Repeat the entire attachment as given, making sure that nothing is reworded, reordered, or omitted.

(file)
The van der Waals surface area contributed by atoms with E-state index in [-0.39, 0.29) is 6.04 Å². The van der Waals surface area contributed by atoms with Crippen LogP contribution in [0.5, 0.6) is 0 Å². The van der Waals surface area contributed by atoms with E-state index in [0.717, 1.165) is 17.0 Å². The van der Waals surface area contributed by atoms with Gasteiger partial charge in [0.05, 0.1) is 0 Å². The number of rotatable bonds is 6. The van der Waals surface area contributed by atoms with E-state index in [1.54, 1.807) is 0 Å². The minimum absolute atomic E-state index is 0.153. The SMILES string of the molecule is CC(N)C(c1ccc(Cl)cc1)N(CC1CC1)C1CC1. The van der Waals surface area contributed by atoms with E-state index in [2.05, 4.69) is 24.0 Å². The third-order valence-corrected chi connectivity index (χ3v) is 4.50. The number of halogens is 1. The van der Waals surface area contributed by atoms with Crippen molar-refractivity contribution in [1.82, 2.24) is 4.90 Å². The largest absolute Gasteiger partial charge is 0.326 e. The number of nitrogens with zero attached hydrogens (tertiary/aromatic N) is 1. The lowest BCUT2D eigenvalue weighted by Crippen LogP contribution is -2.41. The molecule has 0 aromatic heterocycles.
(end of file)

The van der Waals surface area contributed by atoms with E-state index in [-0.39, 0.29) is 6.04 Å². The van der Waals surface area contributed by atoms with Crippen LogP contribution in [0.5, 0.6) is 0 Å². The van der Waals surface area contributed by atoms with E-state index in [0.717, 1.165) is 17.0 Å². The van der Waals surface area contributed by atoms with Gasteiger partial charge in [0.05, 0.1) is 0 Å². The number of rotatable bonds is 6. The van der Waals surface area contributed by atoms with E-state index in [1.54, 1.807) is 0 Å². The minimum absolute atomic E-state index is 0.153. The SMILES string of the molecule is CC(N)C(c1ccc(Cl)cc1)N(CC1CC1)C1CC1. The van der Waals surface area contributed by atoms with E-state index in [2.05, 4.69) is 24.0 Å². The third-order valence-corrected chi connectivity index (χ3v) is 4.50. The number of halogens is 1. The van der Waals surface area contributed by atoms with Crippen molar-refractivity contribution in [1.82, 2.24) is 4.90 Å². The largest absolute Gasteiger partial charge is 0.326 e. The number of nitrogens with zero attached hydrogens (tertiary/aromatic N) is 1. The lowest BCUT2D eigenvalue weighted by Crippen LogP contribution is -2.41. The molecule has 0 aromatic heterocycles.